Real-life Galaxy Note 10 tests have already shown that the phone’s 25W battery charging tech is faster than 30W chargers from competitors. What that means is that you only need just over an hour to recharge the massive battery of the Note 10+ model from empty to 100%. Swap that 25W charger for a 45W one, and charging times will be further reduced. But Samsung has been working on a battery charging breakthrough for several years, and we might finally see it deployed in commercial handsets as soon as next year. If that were to happen, the Galaxy S11 or Note 11 might be able to fully recharge a battery in mere minutes or even seconds.

Rumors earlier this year claimed the Galaxy S10 would feature a battery that no other Android device or iPhone used so far. Ultimately, the phone shipped without that graphene battery, and the Note 10 doesn’t have one either. At the time, we reminded you of earlier reports that said Samsung has been developing graphene batteries for a while now — here’s what a blog said back in November 2017:

Developed at Samsung Advanced Institute of Technology (SAIT), researchers have found a way to fully charge a battery in 12 minutes using the graphene ball technology. Currently, batteries with fast charging support still take about an hour to fully charge. Moreover, the researchers claim the battery temperature can be maintained to up to 60C, a temperature standard maintained by EV batteries.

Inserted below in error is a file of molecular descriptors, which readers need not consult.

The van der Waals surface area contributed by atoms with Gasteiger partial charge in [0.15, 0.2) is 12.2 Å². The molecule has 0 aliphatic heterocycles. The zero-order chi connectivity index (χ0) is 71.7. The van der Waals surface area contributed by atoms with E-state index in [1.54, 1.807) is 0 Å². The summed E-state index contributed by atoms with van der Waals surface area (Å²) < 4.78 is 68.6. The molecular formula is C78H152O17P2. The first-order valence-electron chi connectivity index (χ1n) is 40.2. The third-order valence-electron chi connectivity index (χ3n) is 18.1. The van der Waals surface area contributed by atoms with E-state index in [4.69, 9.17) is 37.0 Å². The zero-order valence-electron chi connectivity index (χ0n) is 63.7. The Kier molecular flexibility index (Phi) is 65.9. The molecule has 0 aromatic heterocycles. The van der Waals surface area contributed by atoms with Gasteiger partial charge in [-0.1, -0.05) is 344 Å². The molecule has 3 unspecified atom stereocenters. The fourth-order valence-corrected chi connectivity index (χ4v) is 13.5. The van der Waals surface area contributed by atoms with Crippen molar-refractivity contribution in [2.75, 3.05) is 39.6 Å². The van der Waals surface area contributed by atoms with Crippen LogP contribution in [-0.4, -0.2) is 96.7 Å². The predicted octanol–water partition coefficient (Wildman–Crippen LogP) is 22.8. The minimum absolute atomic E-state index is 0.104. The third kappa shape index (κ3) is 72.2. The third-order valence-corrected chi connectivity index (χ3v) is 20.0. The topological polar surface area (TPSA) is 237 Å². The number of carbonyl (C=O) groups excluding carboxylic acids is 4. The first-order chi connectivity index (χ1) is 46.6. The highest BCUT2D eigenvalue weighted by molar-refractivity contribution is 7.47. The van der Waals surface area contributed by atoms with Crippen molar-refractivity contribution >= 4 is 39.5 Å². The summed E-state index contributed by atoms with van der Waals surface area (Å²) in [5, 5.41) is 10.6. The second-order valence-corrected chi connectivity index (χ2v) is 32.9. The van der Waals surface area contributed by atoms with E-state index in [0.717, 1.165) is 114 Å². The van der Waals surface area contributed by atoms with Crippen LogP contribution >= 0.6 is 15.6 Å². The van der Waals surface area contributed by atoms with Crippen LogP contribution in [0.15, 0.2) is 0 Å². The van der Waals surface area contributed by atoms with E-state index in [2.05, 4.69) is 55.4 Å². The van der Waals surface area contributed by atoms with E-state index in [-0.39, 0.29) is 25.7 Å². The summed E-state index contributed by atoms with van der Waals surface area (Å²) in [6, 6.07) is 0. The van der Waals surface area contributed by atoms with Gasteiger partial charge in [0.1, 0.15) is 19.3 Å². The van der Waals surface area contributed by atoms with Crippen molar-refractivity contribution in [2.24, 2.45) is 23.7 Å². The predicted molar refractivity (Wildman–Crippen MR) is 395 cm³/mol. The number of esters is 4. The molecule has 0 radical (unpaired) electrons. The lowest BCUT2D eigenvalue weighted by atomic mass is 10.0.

For years, graphene has been described as this super material that can fix a bunch of issues. Among them, we have battery charging speeds as well as energy storage. However, we have yet to see any of these technologies deployed in smartphones. If Samsung were to complete the research by next year though, it’s likely graphene batteries would debut inside flagship devices at first.

This brings us to Evan Blass’s tweet about the phone’s battery:

Lithium-ion batteries are…suboptimal. Samsung is hoping to have at least one handset either next year or in 2021, I’m told, which will feature a graphene battery instead. Capable of a full charge in under a half-hour, they still need to raise capacities while lowering costs.

Blass has been a steady source of leaks for years, but there’s no guarantee the S11 or Note 11 will feature graphene batteries. Given the Note 7’s battery problems, Samsung is undoubtedly paying particular attention to the safety side of things and won’t make graphene batteries available until they’re ready.

For the time being, the Galaxy Note 10 phones bundled with 25W chargers are available for preorder right now. The 45W charger, meanwhile, will be available as a separate purchase.